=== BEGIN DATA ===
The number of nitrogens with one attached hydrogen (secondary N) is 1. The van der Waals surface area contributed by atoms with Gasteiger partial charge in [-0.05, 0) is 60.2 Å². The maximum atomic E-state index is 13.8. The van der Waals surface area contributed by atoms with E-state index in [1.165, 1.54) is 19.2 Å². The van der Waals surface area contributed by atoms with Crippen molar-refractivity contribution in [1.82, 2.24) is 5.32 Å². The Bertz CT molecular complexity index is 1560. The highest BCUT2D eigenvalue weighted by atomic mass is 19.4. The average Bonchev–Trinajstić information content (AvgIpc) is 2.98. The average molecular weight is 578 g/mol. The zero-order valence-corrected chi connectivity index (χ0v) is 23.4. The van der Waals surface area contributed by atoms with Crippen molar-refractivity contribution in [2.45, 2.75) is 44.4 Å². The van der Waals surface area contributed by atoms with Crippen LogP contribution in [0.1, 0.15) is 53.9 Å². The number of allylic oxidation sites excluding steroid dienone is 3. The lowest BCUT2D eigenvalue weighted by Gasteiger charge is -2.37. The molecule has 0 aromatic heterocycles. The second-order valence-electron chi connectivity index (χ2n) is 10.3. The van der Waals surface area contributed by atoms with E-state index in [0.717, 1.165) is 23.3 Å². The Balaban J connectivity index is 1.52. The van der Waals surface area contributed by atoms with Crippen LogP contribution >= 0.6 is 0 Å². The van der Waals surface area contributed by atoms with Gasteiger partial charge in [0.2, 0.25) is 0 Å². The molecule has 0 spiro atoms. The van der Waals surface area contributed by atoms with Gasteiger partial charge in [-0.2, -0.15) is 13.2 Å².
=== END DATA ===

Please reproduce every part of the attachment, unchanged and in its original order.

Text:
The number of nitrogens with one attached hydrogen (secondary N) is 1. The van der Waals surface area contributed by atoms with Gasteiger partial charge in [-0.05, 0) is 60.2 Å². The maximum atomic E-state index is 13.8. The van der Waals surface area contributed by atoms with E-state index in [1.165, 1.54) is 19.2 Å². The van der Waals surface area contributed by atoms with Crippen molar-refractivity contribution in [1.82, 2.24) is 5.32 Å². The Bertz CT molecular complexity index is 1560. The highest BCUT2D eigenvalue weighted by atomic mass is 19.4. The average Bonchev–Trinajstić information content (AvgIpc) is 2.98. The average molecular weight is 578 g/mol. The zero-order valence-corrected chi connectivity index (χ0v) is 23.4. The van der Waals surface area contributed by atoms with Crippen molar-refractivity contribution in [2.45, 2.75) is 44.4 Å². The van der Waals surface area contributed by atoms with Crippen LogP contribution in [0.1, 0.15) is 53.9 Å². The number of allylic oxidation sites excluding steroid dienone is 3. The lowest BCUT2D eigenvalue weighted by Gasteiger charge is -2.37. The molecule has 0 aromatic heterocycles. The second-order valence-electron chi connectivity index (χ2n) is 10.3. The van der Waals surface area contributed by atoms with E-state index in [0.717, 1.165) is 23.3 Å². The Balaban J connectivity index is 1.52. The van der Waals surface area contributed by atoms with Crippen LogP contribution >= 0.6 is 0 Å². The van der Waals surface area contributed by atoms with Gasteiger partial charge in [0.2, 0.25) is 0 Å². The molecule has 0 spiro atoms. The van der Waals surface area contributed by atoms with Gasteiger partial charge in [-0.2, -0.15) is 13.2 Å².